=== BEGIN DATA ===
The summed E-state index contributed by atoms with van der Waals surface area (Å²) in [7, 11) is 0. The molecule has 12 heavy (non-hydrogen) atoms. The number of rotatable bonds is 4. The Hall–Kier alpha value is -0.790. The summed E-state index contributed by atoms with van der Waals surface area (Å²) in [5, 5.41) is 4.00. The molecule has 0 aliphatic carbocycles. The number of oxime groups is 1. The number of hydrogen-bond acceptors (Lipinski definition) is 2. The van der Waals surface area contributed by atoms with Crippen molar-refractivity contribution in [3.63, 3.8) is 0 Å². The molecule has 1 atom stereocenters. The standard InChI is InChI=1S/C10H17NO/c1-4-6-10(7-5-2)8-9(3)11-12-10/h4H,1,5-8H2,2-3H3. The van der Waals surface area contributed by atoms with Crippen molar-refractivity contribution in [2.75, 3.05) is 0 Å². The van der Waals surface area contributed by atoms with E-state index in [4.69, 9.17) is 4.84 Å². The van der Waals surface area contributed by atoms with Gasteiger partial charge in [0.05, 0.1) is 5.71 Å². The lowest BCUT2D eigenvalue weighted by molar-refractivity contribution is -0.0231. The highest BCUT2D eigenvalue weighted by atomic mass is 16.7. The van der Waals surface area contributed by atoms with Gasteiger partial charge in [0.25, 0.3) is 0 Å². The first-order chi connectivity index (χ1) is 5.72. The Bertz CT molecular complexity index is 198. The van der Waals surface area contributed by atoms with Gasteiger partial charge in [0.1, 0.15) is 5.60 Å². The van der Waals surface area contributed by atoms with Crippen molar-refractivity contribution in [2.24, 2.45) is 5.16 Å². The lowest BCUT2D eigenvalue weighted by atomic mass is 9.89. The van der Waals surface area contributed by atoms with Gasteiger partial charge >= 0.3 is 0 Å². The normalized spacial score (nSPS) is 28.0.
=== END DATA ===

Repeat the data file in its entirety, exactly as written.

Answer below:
The summed E-state index contributed by atoms with van der Waals surface area (Å²) in [7, 11) is 0. The molecule has 12 heavy (non-hydrogen) atoms. The number of rotatable bonds is 4. The Hall–Kier alpha value is -0.790. The summed E-state index contributed by atoms with van der Waals surface area (Å²) in [5, 5.41) is 4.00. The molecule has 0 aliphatic carbocycles. The number of oxime groups is 1. The number of hydrogen-bond acceptors (Lipinski definition) is 2. The van der Waals surface area contributed by atoms with Crippen molar-refractivity contribution in [3.63, 3.8) is 0 Å². The molecule has 1 atom stereocenters. The standard InChI is InChI=1S/C10H17NO/c1-4-6-10(7-5-2)8-9(3)11-12-10/h4H,1,5-8H2,2-3H3. The van der Waals surface area contributed by atoms with Crippen molar-refractivity contribution in [2.75, 3.05) is 0 Å². The van der Waals surface area contributed by atoms with E-state index in [4.69, 9.17) is 4.84 Å². The van der Waals surface area contributed by atoms with Gasteiger partial charge in [0.05, 0.1) is 5.71 Å². The lowest BCUT2D eigenvalue weighted by molar-refractivity contribution is -0.0231. The highest BCUT2D eigenvalue weighted by atomic mass is 16.7. The van der Waals surface area contributed by atoms with Gasteiger partial charge in [0.25, 0.3) is 0 Å². The first-order chi connectivity index (χ1) is 5.72. The Bertz CT molecular complexity index is 198. The van der Waals surface area contributed by atoms with Gasteiger partial charge in [0.1, 0.15) is 5.60 Å². The van der Waals surface area contributed by atoms with Crippen molar-refractivity contribution in [2.24, 2.45) is 5.16 Å². The lowest BCUT2D eigenvalue weighted by atomic mass is 9.89. The van der Waals surface area contributed by atoms with Gasteiger partial charge >= 0.3 is 0 Å². The normalized spacial score (nSPS) is 28.0.